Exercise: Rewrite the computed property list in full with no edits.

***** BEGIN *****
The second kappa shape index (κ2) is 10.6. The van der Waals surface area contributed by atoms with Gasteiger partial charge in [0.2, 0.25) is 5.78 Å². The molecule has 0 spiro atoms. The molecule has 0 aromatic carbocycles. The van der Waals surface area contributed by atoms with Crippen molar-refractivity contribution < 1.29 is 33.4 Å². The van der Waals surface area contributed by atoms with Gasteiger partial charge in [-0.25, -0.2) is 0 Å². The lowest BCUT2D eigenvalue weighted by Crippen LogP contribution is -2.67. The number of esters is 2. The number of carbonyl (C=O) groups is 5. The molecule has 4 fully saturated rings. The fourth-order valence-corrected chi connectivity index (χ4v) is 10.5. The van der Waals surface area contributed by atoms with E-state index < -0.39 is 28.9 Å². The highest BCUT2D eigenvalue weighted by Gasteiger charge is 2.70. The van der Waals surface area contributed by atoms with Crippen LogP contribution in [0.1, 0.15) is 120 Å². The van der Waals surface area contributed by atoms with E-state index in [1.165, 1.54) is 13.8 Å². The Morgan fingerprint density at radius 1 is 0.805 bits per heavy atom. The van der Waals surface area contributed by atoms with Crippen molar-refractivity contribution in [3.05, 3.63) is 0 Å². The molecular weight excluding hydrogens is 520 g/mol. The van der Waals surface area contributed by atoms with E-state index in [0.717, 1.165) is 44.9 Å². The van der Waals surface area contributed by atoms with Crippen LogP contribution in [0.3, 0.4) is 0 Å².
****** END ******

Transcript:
The second kappa shape index (κ2) is 10.6. The van der Waals surface area contributed by atoms with Gasteiger partial charge in [0.2, 0.25) is 5.78 Å². The molecule has 0 spiro atoms. The molecule has 0 aromatic carbocycles. The van der Waals surface area contributed by atoms with Crippen molar-refractivity contribution < 1.29 is 33.4 Å². The van der Waals surface area contributed by atoms with Gasteiger partial charge in [-0.25, -0.2) is 0 Å². The lowest BCUT2D eigenvalue weighted by Crippen LogP contribution is -2.67. The number of esters is 2. The number of carbonyl (C=O) groups is 5. The molecule has 4 fully saturated rings. The fourth-order valence-corrected chi connectivity index (χ4v) is 10.5. The van der Waals surface area contributed by atoms with E-state index < -0.39 is 28.9 Å². The highest BCUT2D eigenvalue weighted by Gasteiger charge is 2.70. The van der Waals surface area contributed by atoms with Crippen LogP contribution in [0.1, 0.15) is 120 Å². The van der Waals surface area contributed by atoms with E-state index in [1.165, 1.54) is 13.8 Å². The Morgan fingerprint density at radius 1 is 0.805 bits per heavy atom. The van der Waals surface area contributed by atoms with Crippen molar-refractivity contribution in [3.05, 3.63) is 0 Å². The molecular weight excluding hydrogens is 520 g/mol. The van der Waals surface area contributed by atoms with E-state index in [0.717, 1.165) is 44.9 Å². The van der Waals surface area contributed by atoms with Crippen LogP contribution in [0.3, 0.4) is 0 Å².